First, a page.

views from the gods

saints and sinners of the stage and screen


The Cockpit
31st July 2018


Publicity image for Medea

Photography provided by the Camden Fringe

Wretched Strangers bring us Greek tragedy in this adaptation by Paloma Jacob-Duvernet of Jean Anouilh’s 1946 play. Medea (Camille Wilhelm) has discovered that husband Jason (Piotr Mirowski) intends to leave her and marry the daughter of Creon, King of the village (Massimo Guasti). Nurse (Carole Le Clanche) looks on concerned - and fed up - at Medea’s incessant rage and increasingly violent plans for revenge. Jason sends a friend (François Carpentier) as a messenger to try to talk, but to no avail. The stage is set for retribution on a grand scale.

There is a director's note at the back of the programme saying how important it is to discuss identity and your right to be someone and be somewhere in this age of Brexit and #MeToo. As Medea finds herself an outcast (a barbarian, no less), staging such a production resonates now in a way that perhaps it wouldn’t have only a few years ago, both in terms of someone’s sense of belonging and a woman's perceived rights and boundaries. Staging a classic of a classic when it’s really needed also sets a high bar - there was a buzz in the lobby before the house opened, the noticeably international audience expecting a treat.

The first thing to note is that nothing really happens for the first 45-odd minutes. The production seems to spend three-quarters of its runtime setting the scene, before a final 15 minutes of high drama... however, was it tragedy or comedy? More on that later.

The only member of the cast who stands out as having true, dependable subtlety is Le Clanche, who got most of the laughs with her hip flask swigging and head-shaking. Wilhelm, whilst notably clear and audible in the face of bad staging decisions (again, we’ll get to that), makes a rather insipid job of rage to the point where it becomes white noise. Although the belligerence was there, it was more mildly-spoilt brat than full-on psychopath, and when she finally ordered Nurse to grab the chest with the robes in, it felt like an anti-climax because Wilhelm had been shouting her mouth off for the last three-quarters of an hour anyway. More focus on a variety of tempo and volume could have calibrated the audience better for this moment.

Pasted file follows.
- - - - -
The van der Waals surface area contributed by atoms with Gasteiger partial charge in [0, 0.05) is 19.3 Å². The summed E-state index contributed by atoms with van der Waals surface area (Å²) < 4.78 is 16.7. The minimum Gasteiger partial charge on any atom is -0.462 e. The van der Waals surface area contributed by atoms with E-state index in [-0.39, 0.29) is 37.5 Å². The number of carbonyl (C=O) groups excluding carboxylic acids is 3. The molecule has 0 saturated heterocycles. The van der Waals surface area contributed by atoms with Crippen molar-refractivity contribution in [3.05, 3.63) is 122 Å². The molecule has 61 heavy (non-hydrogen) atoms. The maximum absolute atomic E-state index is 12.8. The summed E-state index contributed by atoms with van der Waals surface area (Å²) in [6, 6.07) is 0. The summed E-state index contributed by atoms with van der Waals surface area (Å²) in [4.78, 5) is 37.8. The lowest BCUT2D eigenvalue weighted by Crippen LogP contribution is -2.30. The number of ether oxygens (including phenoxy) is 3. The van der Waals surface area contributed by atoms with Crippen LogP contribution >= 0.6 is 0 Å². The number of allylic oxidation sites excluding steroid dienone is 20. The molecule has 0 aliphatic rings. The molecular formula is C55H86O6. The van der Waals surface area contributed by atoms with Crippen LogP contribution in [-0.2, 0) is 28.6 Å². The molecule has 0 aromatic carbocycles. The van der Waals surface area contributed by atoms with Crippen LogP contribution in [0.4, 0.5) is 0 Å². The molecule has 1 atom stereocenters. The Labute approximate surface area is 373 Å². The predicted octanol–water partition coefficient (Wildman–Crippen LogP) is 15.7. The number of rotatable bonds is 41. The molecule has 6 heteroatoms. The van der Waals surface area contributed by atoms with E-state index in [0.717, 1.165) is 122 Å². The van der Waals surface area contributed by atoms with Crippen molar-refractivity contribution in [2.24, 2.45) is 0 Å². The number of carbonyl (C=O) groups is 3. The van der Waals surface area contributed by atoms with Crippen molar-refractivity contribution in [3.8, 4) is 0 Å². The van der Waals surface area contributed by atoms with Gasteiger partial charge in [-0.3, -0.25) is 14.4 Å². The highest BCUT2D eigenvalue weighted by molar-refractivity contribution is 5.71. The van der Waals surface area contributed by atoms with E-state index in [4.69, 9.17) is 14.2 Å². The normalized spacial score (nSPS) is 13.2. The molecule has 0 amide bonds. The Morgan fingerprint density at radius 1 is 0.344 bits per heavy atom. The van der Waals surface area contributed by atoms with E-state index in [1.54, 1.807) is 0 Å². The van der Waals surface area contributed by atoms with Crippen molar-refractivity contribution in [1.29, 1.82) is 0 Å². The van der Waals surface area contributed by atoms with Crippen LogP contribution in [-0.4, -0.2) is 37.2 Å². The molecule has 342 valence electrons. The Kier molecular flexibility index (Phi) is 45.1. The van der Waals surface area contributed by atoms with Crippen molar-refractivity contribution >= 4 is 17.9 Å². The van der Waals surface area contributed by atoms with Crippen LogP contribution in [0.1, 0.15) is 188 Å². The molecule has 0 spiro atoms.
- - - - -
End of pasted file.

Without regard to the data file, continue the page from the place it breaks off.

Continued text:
Mirowski presents as a walkover, standing there with hunched shoulders, shifting nervously on his feet and clenching his hands, more cuckold than womaniser. It simply isn't believable that he was capable of leaving such a self-driven, terrifying person as Medea, let alone to re-marry.

Credit where credit is due, whether or not the pace, volume or movement needs an overhaul, the cast were practically word-perfect - one or two sporadic stumbles are expected in such a wordy production, but they were extremely minor and didn’t detract from the performance.

The rationale behind staging this in the round was peculiar - yes, it's a great feature of the Cockpit. That doesn't necessarily mean you have to put the audience on all four sides if that doesn't work with the individual production. The venue has a flexible enough layout to adapt. Here, we either spent half the show looking at the back of someone or watching them twizzle around like music box dancers, a major distraction that took away from the gravity.

And then the balloons came on. At that point I started to like the show - I do enjoy surreal, and the decision to use helium balloons (one healthy, the other one drooping) to represent the children who were about to be murdered had me paying attention. By then though, a lot of the audience were confused as to whether they were watching a heavy tragedy or a light-hearted comedy take on it - it had felt too serious for the most part to suddenly be presented with this. Was it even meant to be funny? Whilst laughs can be skilfully stitched into a tragedy to add punctuation, this felt more like "Let’s throw in something silly at the end to cheer them up".

I really wanted this show to succeed - I was part of that buzz in the lobby, I was one of those itching to see it brought to life. The decision to stage it - and to do so with a deliberately international cast - was honourable and very relevant to our times, but if anything it seems to have been allowed to overshadow the need for quality, leaving the end product sadly uninspiring. With so much lacking, the buck must stop with the director for this one - casting, staging and refinement all left a lot to be desired. Hand me Nurse's hip flask.

Medea ran on 31st July 2018, as part of the Camden Fringe.

Nearest tube station: Marylebone (Bakerloo)

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